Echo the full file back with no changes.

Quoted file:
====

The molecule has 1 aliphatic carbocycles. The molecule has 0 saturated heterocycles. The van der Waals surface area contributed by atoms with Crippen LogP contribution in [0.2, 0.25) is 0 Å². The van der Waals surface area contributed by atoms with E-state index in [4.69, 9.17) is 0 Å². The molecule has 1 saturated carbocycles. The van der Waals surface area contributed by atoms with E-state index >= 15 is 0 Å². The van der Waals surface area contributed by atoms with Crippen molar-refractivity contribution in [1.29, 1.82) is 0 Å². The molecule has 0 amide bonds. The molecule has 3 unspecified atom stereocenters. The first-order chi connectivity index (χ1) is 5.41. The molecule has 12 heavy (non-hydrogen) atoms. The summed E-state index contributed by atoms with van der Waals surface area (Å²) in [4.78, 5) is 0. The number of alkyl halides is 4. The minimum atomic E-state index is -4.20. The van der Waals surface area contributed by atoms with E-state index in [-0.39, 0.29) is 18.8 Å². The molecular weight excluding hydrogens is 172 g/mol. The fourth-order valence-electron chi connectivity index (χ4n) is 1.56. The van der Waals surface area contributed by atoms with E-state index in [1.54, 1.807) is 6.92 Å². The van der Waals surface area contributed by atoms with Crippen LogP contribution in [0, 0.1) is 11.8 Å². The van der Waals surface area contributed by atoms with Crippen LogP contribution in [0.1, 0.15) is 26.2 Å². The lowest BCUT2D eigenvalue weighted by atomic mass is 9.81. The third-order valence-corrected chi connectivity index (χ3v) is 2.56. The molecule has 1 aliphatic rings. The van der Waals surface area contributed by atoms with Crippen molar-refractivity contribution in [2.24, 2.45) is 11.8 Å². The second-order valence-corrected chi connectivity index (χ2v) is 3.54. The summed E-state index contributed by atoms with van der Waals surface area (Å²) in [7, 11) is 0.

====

The molecule has 1 aliphatic carbocycles. The molecule has 0 saturated heterocycles. The van der Waals surface area contributed by atoms with Crippen LogP contribution in [0.2, 0.25) is 0 Å². The van der Waals surface area contributed by atoms with E-state index in [4.69, 9.17) is 0 Å². The molecule has 1 saturated carbocycles. The van der Waals surface area contributed by atoms with E-state index >= 15 is 0 Å². The van der Waals surface area contributed by atoms with Crippen molar-refractivity contribution in [1.29, 1.82) is 0 Å². The molecule has 0 amide bonds. The molecule has 3 unspecified atom stereocenters. The first-order chi connectivity index (χ1) is 5.41. The molecule has 12 heavy (non-hydrogen) atoms. The summed E-state index contributed by atoms with van der Waals surface area (Å²) in [4.78, 5) is 0. The number of alkyl halides is 4. The minimum atomic E-state index is -4.20. The van der Waals surface area contributed by atoms with E-state index in [-0.39, 0.29) is 18.8 Å². The molecular weight excluding hydrogens is 172 g/mol. The fourth-order valence-electron chi connectivity index (χ4n) is 1.56. The van der Waals surface area contributed by atoms with E-state index in [1.54, 1.807) is 6.92 Å². The van der Waals surface area contributed by atoms with Crippen LogP contribution in [0, 0.1) is 11.8 Å². The van der Waals surface area contributed by atoms with Crippen LogP contribution in [0.1, 0.15) is 26.2 Å². The lowest BCUT2D eigenvalue weighted by atomic mass is 9.81. The third-order valence-corrected chi connectivity index (χ3v) is 2.56. The molecule has 1 aliphatic rings. The van der Waals surface area contributed by atoms with Crippen molar-refractivity contribution in [2.24, 2.45) is 11.8 Å². The second-order valence-corrected chi connectivity index (χ2v) is 3.54. The summed E-state index contributed by atoms with van der Waals surface area (Å²) in [7, 11) is 0.